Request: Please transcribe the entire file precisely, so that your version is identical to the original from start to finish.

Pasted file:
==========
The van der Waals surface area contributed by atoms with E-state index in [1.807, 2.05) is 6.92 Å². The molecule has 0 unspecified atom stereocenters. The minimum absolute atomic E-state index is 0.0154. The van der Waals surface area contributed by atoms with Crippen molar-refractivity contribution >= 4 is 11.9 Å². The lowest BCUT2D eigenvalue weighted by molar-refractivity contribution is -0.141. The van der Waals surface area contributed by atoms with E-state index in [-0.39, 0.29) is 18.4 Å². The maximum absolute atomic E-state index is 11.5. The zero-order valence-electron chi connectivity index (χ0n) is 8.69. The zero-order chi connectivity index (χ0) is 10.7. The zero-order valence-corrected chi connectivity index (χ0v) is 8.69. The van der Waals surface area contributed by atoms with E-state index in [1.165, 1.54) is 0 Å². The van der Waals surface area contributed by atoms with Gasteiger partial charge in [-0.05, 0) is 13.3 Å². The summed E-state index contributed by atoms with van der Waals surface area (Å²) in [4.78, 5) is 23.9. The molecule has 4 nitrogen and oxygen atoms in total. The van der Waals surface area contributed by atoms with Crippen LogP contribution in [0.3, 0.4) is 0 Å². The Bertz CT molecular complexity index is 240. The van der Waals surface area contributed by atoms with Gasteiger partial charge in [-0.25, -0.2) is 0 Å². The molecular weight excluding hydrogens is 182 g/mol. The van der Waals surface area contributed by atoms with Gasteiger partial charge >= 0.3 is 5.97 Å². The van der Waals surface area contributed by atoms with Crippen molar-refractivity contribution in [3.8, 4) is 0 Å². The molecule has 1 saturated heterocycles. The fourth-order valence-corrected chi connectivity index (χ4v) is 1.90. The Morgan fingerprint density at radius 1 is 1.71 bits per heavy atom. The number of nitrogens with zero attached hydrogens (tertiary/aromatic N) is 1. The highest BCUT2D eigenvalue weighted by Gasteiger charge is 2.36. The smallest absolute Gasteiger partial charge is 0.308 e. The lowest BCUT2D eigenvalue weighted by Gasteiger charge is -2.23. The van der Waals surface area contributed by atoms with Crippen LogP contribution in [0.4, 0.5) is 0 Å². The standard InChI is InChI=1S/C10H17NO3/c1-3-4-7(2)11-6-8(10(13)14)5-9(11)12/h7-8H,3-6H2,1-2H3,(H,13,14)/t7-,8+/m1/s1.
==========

The van der Waals surface area contributed by atoms with E-state index in [1.807, 2.05) is 6.92 Å². The molecule has 0 unspecified atom stereocenters. The minimum absolute atomic E-state index is 0.0154. The van der Waals surface area contributed by atoms with Crippen molar-refractivity contribution >= 4 is 11.9 Å². The lowest BCUT2D eigenvalue weighted by molar-refractivity contribution is -0.141. The van der Waals surface area contributed by atoms with E-state index in [-0.39, 0.29) is 18.4 Å². The maximum absolute atomic E-state index is 11.5. The zero-order valence-electron chi connectivity index (χ0n) is 8.69. The zero-order chi connectivity index (χ0) is 10.7. The zero-order valence-corrected chi connectivity index (χ0v) is 8.69. The van der Waals surface area contributed by atoms with E-state index in [1.165, 1.54) is 0 Å². The van der Waals surface area contributed by atoms with Gasteiger partial charge in [-0.05, 0) is 13.3 Å². The summed E-state index contributed by atoms with van der Waals surface area (Å²) in [4.78, 5) is 23.9. The molecule has 4 nitrogen and oxygen atoms in total. The van der Waals surface area contributed by atoms with Crippen LogP contribution in [0.3, 0.4) is 0 Å². The Bertz CT molecular complexity index is 240. The van der Waals surface area contributed by atoms with Gasteiger partial charge in [-0.25, -0.2) is 0 Å². The molecular weight excluding hydrogens is 182 g/mol. The van der Waals surface area contributed by atoms with Gasteiger partial charge >= 0.3 is 5.97 Å². The van der Waals surface area contributed by atoms with Crippen molar-refractivity contribution in [3.8, 4) is 0 Å². The molecule has 1 saturated heterocycles. The fourth-order valence-corrected chi connectivity index (χ4v) is 1.90. The Morgan fingerprint density at radius 1 is 1.71 bits per heavy atom. The number of nitrogens with zero attached hydrogens (tertiary/aromatic N) is 1. The highest BCUT2D eigenvalue weighted by Gasteiger charge is 2.36. The smallest absolute Gasteiger partial charge is 0.308 e. The lowest BCUT2D eigenvalue weighted by Gasteiger charge is -2.23. The van der Waals surface area contributed by atoms with Crippen LogP contribution in [0.4, 0.5) is 0 Å². The standard InChI is InChI=1S/C10H17NO3/c1-3-4-7(2)11-6-8(10(13)14)5-9(11)12/h7-8H,3-6H2,1-2H3,(H,13,14)/t7-,8+/m1/s1.